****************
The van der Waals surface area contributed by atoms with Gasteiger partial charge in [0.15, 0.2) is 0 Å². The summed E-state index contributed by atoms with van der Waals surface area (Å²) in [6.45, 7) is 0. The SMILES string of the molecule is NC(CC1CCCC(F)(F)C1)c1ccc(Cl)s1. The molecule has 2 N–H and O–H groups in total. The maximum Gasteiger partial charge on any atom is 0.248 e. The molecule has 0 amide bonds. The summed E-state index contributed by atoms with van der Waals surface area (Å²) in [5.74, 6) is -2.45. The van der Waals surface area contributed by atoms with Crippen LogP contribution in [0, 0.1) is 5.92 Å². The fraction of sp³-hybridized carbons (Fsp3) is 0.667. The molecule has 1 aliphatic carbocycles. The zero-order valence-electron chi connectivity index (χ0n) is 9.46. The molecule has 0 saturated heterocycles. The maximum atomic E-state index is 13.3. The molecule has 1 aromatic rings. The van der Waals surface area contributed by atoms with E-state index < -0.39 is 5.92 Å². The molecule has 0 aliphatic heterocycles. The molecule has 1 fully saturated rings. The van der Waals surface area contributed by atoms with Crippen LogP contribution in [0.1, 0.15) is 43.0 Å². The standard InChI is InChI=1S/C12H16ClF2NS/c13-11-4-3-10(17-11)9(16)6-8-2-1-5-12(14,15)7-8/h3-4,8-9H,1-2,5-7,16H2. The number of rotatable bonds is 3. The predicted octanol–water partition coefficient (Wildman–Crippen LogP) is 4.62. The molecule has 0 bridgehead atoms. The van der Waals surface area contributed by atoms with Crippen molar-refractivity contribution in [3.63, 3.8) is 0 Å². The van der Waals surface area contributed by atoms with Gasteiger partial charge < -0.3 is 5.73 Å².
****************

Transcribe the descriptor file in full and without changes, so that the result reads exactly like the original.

The van der Waals surface area contributed by atoms with Gasteiger partial charge in [0.15, 0.2) is 0 Å². The summed E-state index contributed by atoms with van der Waals surface area (Å²) in [6.45, 7) is 0. The SMILES string of the molecule is NC(CC1CCCC(F)(F)C1)c1ccc(Cl)s1. The molecule has 2 N–H and O–H groups in total. The maximum Gasteiger partial charge on any atom is 0.248 e. The molecule has 0 amide bonds. The summed E-state index contributed by atoms with van der Waals surface area (Å²) in [5.74, 6) is -2.45. The van der Waals surface area contributed by atoms with Crippen LogP contribution in [0, 0.1) is 5.92 Å². The fraction of sp³-hybridized carbons (Fsp3) is 0.667. The molecule has 1 aliphatic carbocycles. The zero-order valence-electron chi connectivity index (χ0n) is 9.46. The molecule has 0 saturated heterocycles. The maximum atomic E-state index is 13.3. The molecule has 1 aromatic rings. The van der Waals surface area contributed by atoms with E-state index < -0.39 is 5.92 Å². The molecule has 0 aliphatic heterocycles. The molecule has 1 fully saturated rings. The van der Waals surface area contributed by atoms with Crippen LogP contribution in [0.1, 0.15) is 43.0 Å². The standard InChI is InChI=1S/C12H16ClF2NS/c13-11-4-3-10(17-11)9(16)6-8-2-1-5-12(14,15)7-8/h3-4,8-9H,1-2,5-7,16H2. The number of rotatable bonds is 3. The predicted octanol–water partition coefficient (Wildman–Crippen LogP) is 4.62. The molecule has 0 bridgehead atoms. The van der Waals surface area contributed by atoms with Crippen molar-refractivity contribution in [3.63, 3.8) is 0 Å². The van der Waals surface area contributed by atoms with Gasteiger partial charge < -0.3 is 5.73 Å².